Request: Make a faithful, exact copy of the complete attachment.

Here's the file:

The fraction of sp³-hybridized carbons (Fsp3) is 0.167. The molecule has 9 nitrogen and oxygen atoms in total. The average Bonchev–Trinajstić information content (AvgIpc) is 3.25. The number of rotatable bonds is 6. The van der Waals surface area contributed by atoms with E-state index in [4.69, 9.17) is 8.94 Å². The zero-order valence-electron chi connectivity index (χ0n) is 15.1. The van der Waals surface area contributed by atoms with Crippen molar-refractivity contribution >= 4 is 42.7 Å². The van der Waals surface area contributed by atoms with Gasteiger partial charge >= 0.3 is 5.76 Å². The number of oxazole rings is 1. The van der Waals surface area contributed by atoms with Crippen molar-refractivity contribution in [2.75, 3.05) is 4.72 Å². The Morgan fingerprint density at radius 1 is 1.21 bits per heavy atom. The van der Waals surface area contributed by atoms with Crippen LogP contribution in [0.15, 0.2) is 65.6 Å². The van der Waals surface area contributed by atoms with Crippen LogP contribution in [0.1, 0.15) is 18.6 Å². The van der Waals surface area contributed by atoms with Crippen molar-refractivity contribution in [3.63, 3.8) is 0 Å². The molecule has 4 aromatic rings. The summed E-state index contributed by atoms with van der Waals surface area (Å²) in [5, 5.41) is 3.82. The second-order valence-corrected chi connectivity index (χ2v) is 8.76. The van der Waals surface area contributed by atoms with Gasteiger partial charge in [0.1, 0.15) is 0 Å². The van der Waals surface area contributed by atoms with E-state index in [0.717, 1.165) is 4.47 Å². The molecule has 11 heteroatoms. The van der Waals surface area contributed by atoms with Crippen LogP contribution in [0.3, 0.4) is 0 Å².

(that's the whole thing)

The fraction of sp³-hybridized carbons (Fsp3) is 0.167. The molecule has 9 nitrogen and oxygen atoms in total. The average Bonchev–Trinajstić information content (AvgIpc) is 3.25. The number of rotatable bonds is 6. The van der Waals surface area contributed by atoms with E-state index in [4.69, 9.17) is 8.94 Å². The zero-order valence-electron chi connectivity index (χ0n) is 15.1. The van der Waals surface area contributed by atoms with Crippen molar-refractivity contribution >= 4 is 42.7 Å². The van der Waals surface area contributed by atoms with Gasteiger partial charge >= 0.3 is 5.76 Å². The number of oxazole rings is 1. The van der Waals surface area contributed by atoms with Crippen molar-refractivity contribution in [2.75, 3.05) is 4.72 Å². The Morgan fingerprint density at radius 1 is 1.21 bits per heavy atom. The van der Waals surface area contributed by atoms with Crippen LogP contribution in [0.15, 0.2) is 65.6 Å². The van der Waals surface area contributed by atoms with Crippen LogP contribution in [0.1, 0.15) is 18.6 Å². The van der Waals surface area contributed by atoms with Crippen molar-refractivity contribution in [3.63, 3.8) is 0 Å². The molecule has 4 aromatic rings. The summed E-state index contributed by atoms with van der Waals surface area (Å²) in [5, 5.41) is 3.82. The second-order valence-corrected chi connectivity index (χ2v) is 8.76. The van der Waals surface area contributed by atoms with Gasteiger partial charge in [0.1, 0.15) is 0 Å². The van der Waals surface area contributed by atoms with E-state index in [0.717, 1.165) is 4.47 Å². The molecule has 11 heteroatoms. The van der Waals surface area contributed by atoms with Crippen LogP contribution in [0.3, 0.4) is 0 Å².